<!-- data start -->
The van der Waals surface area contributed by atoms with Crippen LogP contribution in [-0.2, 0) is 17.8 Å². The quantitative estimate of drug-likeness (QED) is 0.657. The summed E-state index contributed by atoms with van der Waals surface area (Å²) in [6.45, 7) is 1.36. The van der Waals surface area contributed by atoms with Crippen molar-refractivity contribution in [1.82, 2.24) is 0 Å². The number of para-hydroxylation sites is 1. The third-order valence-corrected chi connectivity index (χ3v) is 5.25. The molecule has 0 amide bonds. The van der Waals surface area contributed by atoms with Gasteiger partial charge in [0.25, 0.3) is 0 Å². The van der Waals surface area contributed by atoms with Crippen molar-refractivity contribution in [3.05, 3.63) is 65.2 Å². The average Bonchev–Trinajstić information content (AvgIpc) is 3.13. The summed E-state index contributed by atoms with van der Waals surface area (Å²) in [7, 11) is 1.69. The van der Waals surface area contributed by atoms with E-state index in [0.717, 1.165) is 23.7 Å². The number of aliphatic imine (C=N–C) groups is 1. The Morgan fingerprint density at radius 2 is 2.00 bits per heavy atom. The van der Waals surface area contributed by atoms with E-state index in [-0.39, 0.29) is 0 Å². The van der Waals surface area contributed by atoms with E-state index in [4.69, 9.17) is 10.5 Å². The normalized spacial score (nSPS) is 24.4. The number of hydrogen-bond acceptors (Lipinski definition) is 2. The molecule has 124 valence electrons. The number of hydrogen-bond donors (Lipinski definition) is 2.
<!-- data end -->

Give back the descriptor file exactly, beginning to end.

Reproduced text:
The van der Waals surface area contributed by atoms with Crippen LogP contribution in [-0.2, 0) is 17.8 Å². The quantitative estimate of drug-likeness (QED) is 0.657. The summed E-state index contributed by atoms with van der Waals surface area (Å²) in [6.45, 7) is 1.36. The van der Waals surface area contributed by atoms with Crippen molar-refractivity contribution in [1.82, 2.24) is 0 Å². The number of para-hydroxylation sites is 1. The third-order valence-corrected chi connectivity index (χ3v) is 5.25. The molecule has 0 amide bonds. The van der Waals surface area contributed by atoms with Gasteiger partial charge in [0.25, 0.3) is 0 Å². The van der Waals surface area contributed by atoms with Crippen molar-refractivity contribution in [3.05, 3.63) is 65.2 Å². The average Bonchev–Trinajstić information content (AvgIpc) is 3.13. The summed E-state index contributed by atoms with van der Waals surface area (Å²) in [7, 11) is 1.69. The van der Waals surface area contributed by atoms with E-state index in [0.717, 1.165) is 23.7 Å². The number of aliphatic imine (C=N–C) groups is 1. The Morgan fingerprint density at radius 2 is 2.00 bits per heavy atom. The van der Waals surface area contributed by atoms with E-state index in [-0.39, 0.29) is 0 Å². The van der Waals surface area contributed by atoms with E-state index in [4.69, 9.17) is 10.5 Å². The normalized spacial score (nSPS) is 24.4. The number of hydrogen-bond acceptors (Lipinski definition) is 2. The molecule has 124 valence electrons. The number of hydrogen-bond donors (Lipinski definition) is 2.